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Republicans In Two State Legislatures Vote Against Subsidized Lunch And Milk Programs

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North Dakota Assistant House Minority Leader Corey Mock
North Dakota Assistant House Minority Leader Corey Mock

Republicans in the North Dakota and Vermont state Legislatures on Tuesday voted against subsidizing lunch or milk for school children.

The North Dakota legislation would pay for milk or juice during breaks for students in early childhood grades who already are eligible for free breakfasts and lunches. Republicans on the House Education Committee said they were against the program because it simply duplicates the breakfast program. In Vermont, the bill would close a loophole in the federal school lunch program by paying the remainder of costs not covered by the federal subsidy program, a price currently borne by students. GOP members on the Democratic-controlled House Education Committee said they do not oppose the bill, but rather have objections to how it was rolled out.

"We are talking about two million cartons of milk or juice over two years -- that was unacceptable to the committee," North Dakota House Assistant Minority Leader Corey Mock (D-Grand Forks), an Education Committee member, told The Huffington Post. "In another committee room, we were talking about giving tax breaks equivalent to 100 million cartons of milk over five years."

Mock was referencing ongoing discussions in the Legislature to award various tax deductions to out-of-state oil and energy companies working in the western part of the state. The proposal would cost the state $500,000 over the course of two years, Mock said. North Dakota has been experiencing record budget surpluses as a result of the oil boom.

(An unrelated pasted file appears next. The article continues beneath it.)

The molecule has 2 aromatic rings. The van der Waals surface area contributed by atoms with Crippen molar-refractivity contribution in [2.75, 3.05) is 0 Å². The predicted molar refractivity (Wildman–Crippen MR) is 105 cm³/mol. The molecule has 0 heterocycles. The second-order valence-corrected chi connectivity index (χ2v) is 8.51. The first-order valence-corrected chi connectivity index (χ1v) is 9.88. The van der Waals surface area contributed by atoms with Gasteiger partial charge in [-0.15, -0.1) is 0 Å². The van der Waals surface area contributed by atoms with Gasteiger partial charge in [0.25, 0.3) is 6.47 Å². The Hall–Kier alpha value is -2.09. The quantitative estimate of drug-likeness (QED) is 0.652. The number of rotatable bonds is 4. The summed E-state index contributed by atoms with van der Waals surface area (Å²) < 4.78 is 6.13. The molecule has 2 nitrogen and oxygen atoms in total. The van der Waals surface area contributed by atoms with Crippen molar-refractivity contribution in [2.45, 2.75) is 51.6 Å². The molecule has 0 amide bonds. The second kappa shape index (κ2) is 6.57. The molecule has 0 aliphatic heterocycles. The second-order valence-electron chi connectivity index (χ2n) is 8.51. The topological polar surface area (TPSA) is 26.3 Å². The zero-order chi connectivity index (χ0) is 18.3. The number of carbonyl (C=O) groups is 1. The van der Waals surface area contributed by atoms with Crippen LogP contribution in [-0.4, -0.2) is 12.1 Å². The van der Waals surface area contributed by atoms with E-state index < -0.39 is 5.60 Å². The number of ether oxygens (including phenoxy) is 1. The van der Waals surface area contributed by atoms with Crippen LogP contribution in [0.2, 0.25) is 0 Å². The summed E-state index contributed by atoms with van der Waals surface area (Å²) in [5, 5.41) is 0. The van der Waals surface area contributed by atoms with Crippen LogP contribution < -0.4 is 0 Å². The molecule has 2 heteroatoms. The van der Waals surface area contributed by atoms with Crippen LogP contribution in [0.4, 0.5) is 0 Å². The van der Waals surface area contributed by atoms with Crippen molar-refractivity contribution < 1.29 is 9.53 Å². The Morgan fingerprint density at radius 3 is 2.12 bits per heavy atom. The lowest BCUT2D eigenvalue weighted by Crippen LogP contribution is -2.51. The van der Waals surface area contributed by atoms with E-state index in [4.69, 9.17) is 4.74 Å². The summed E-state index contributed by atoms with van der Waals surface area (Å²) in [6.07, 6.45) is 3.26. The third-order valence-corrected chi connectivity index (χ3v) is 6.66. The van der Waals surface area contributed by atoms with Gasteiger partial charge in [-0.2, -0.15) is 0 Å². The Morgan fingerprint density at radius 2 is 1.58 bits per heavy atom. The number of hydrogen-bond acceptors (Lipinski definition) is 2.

North Dakota state Rep. Mike Schatz (R-New England), the Education Committee vice chairman, told HuffPost that he and other Republicans voted against the bill because students have the option of receiving milk from a federally subsidized breakfast program in schools. Children must currently pay for the second milk available at mid-morning breaks.

"It is a duplicate, it is already being done," Schatz said. "Why would you do it again? That is the reasoning."

In response, Mock pointed out that many students can't make it to school in time for the breakfast program as rural school districts are consolidated. Some students have to travel 100 miles to get to school in the morning, he said.

Under North Dakota House rules, the bill will receive a floor vote with a negative recommendation from the committee. Schatz is predicting defeat when the full House votes on the bill.

"Everyday, 6,000 Kindergarten to third-graders are going without milk or juice during the class milk break," Mock said.

In Vermont, the Democratic-controlled House Education Committee voted 7-4 along party lines to pass the school lunch bill, a priority for Gov. Peter Shumlin (D). House Education Committee Chairwoman Johannah Donovan (D-Burlington) told HuffPost that she questions why Republicans would vote against the bill. Under the terms of the Vermont bill, students who qualify for a reduced lunch would have the entire cost of their lunch covered when the state steps in to pay the remaining difference after federal subsidies. The total cost of the program is $350,000 a year, Donovan said.

"It was a very disappointing vote to me," Donovan said. "It was one I was blindsided by. We have worked cooperatively in the committee. It was kind of a sad day."

Donovan said that there was no opposition expressed in committee during the debate. Vermont House Minority Leader Don Turner (R-Milton), an Education Committee member, told vtdigger.org that he and his colleagues do not oppose the lunch plan, but rather want to see the entire Shumlin education agenda at once -- instead of voting on pieces of it individually.

Donovan questioned the logic, saying that the Legislature does not work that way. She told HuffPost that while she expects the bill to pass, the committee vote could stop the bill from receiving its total funding from the House Appropriations Committee.

In North Dakota, Mock questioned the priorities of his colleagues.

"It's time we as a Legislature stop focusing on on one percent, and put more focus on the two-percent or skim or chocolate," he said.

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